When Joseon Kings needed a backup office, just in case their main palace was burned down by an angry mob. When it happened in 1592, Changdeokgung was there. It has been the backup palace for the past 600 years.
Yi Bang-won, the fifth son of the founding father of Joseon, and the father of King Sejong the Great, built the Changdeokgung complex in 1405 because Gyeongbokgung, the main palace that was used as an administrative court, royal residential court and official audience court, was tainted by blood.
The founding father of the Joseon Kingdom, Yi Seong-gye, took the radical step of building a new capital city in Seoul and his main royal palace, Gyeongbokgung, in 1392.
The Founding Father King Yi Seong-gye had eight sons, the first six from his first wife and next two from his second wife. As the saying goes, "A Father with a large brood doesn't get a moment's peace."
When a half-brother from his stepmother became the crown prince and the heir apparent to the throne, Yi Bang-won, the 5th son from Yi Seong-gye's first wife killed both of his half-brothers in 1398.
Yi Seong-gye's second son Yi Bang-gwa took the throne from his father, who was grief stricken from the death of his sons, as King Jeongjong of Joseon. But he could not live and work in the Gyeongbokgung and moved the kingdom's capital back to Gaegyeong, modern day Kaesong. There was just too much blood spilled on Gyeongbokgung ground.
When the bad boy Yi Bang-won, the 5th son of the founder, became the 3rd king of Joseon Dynasty, he relocated the capital city back to Seoul.
Because the reasons for moving out of the Gyeongbokgung remained unchanged, Yi Bang-won, now King Taejong, ordered a new palace to be built. That was in 1405.
The backup palace, which is quite pleasant and comfortably nestled on a natural terrain, was a favorite palace of Joseon Kings.
Every Joseon king that followed spent most of his time in Changdeokgung, except King Sejong the Great (1397-1450), who liked Gyeongbokgung, the grandest palace.
Changdeokgung which is on the UNESCO World Heritage List, is built on natural slopes. The palace is a retreat connected to the Baegaksan mountain range in the middle of the city, with abundant wildlife visiting the palace grounds. There were tiger sightings in the early years. Several streams run through the palace all year around.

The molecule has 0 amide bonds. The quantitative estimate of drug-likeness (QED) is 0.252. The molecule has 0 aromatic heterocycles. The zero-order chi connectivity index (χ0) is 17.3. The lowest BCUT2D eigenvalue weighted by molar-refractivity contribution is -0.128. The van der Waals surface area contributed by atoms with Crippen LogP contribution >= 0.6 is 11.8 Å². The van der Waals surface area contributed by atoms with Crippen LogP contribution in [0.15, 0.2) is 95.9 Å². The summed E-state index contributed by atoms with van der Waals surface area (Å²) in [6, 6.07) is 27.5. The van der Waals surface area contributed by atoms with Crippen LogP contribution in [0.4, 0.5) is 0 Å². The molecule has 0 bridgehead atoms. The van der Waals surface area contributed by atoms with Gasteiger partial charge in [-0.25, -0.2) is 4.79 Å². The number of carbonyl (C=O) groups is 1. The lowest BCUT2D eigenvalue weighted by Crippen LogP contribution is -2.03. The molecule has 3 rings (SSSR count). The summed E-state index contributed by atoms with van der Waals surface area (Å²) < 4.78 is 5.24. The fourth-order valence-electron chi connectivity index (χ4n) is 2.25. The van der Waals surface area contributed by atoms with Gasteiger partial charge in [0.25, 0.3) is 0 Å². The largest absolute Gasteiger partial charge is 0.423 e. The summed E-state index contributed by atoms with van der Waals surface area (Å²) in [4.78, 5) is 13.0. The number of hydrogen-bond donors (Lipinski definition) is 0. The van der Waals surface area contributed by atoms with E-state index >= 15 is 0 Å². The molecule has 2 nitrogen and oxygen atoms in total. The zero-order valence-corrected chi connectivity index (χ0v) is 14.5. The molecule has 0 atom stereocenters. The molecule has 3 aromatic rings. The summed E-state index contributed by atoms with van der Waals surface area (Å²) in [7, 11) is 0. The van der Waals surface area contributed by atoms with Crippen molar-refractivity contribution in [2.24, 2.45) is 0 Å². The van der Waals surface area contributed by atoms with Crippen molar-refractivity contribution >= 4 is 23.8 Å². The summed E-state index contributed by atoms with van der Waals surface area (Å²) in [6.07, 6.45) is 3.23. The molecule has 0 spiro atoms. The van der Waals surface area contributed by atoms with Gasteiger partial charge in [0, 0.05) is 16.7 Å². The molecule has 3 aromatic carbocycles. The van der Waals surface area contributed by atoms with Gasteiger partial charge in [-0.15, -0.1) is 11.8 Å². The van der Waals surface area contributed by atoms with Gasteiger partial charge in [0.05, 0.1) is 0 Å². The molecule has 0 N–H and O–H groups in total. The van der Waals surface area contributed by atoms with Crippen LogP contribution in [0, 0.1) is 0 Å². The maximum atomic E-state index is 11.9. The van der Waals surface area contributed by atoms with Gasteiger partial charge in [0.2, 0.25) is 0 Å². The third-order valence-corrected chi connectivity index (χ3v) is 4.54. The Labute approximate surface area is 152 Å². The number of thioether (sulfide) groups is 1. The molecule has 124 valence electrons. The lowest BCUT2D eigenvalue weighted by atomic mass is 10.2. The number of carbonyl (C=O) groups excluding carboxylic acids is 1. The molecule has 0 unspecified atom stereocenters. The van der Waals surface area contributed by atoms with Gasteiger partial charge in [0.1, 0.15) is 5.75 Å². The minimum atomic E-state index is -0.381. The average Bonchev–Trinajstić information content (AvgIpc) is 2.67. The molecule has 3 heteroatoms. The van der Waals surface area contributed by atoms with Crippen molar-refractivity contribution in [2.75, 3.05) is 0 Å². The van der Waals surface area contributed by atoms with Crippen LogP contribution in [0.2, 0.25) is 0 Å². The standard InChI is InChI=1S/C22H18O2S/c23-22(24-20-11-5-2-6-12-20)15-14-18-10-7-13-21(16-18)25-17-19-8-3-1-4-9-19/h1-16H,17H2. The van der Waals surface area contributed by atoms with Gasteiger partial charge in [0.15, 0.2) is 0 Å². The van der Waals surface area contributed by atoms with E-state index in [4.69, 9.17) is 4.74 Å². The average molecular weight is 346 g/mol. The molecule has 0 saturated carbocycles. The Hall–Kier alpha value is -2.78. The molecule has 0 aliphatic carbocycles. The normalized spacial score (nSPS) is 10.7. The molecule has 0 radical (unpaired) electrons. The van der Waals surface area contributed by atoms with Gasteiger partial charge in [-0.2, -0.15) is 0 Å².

Yeonghwadang, a pavilion in huwon, the rear garden of the palace, with its doors hung on stirrups nailed to ceiling rafters, offers breathtaking views of the Buyongji pond which has constant natural spring water running through it all year around.
The Buyongji square pond is modeled after the ancient Korean belief that the sky is round and the earth has four corners. The island in the middle of the pond, which has pine trees growing on it, is round.
Buyongji is engineered to cascade natural spring water downstream and has a built-in overflow for any excessive rain water which drains into the pond. The pond has a perfect harmony of inflow and drainage that it never floods.
King Jeongjo the Great (1752-1800) is said to have enjoyed parties at Yeonghwadang, where he often oversaw civil service examinations.
Crown Prince Sado (1735-1762), the father of King Jeongjo the Great, rode horses and trained in military martial arts in the plaza in front of Yeonghwadang.
The living quarters for the queens and concubines in Yeongyeongdang anchae, the inner quarters of the garden at the Changgyeonggung, are without dancheong, the colorful painting of the rafters and exposed wooden beams common in temple and palace buildings.
Overlooking Buyongji is Juhapru, the royal library where the future kings spent much of their younger years studying.
Overall, Changdeokgung is built in a pro-environment manner, conforming to the terrain without too much artificial architectural intervention.
Even the Injeongjeon, the official daily office of Joseon kings where most official important affairs of the kingdom were conducted, is grand but not opulent.
By Hyungwon Kang (firstname.lastname@example.org)
Korean American photojournalist and columnist Hyungwon Kang is currently documenting Korean history and culture in images and words for future generations. -- Ed.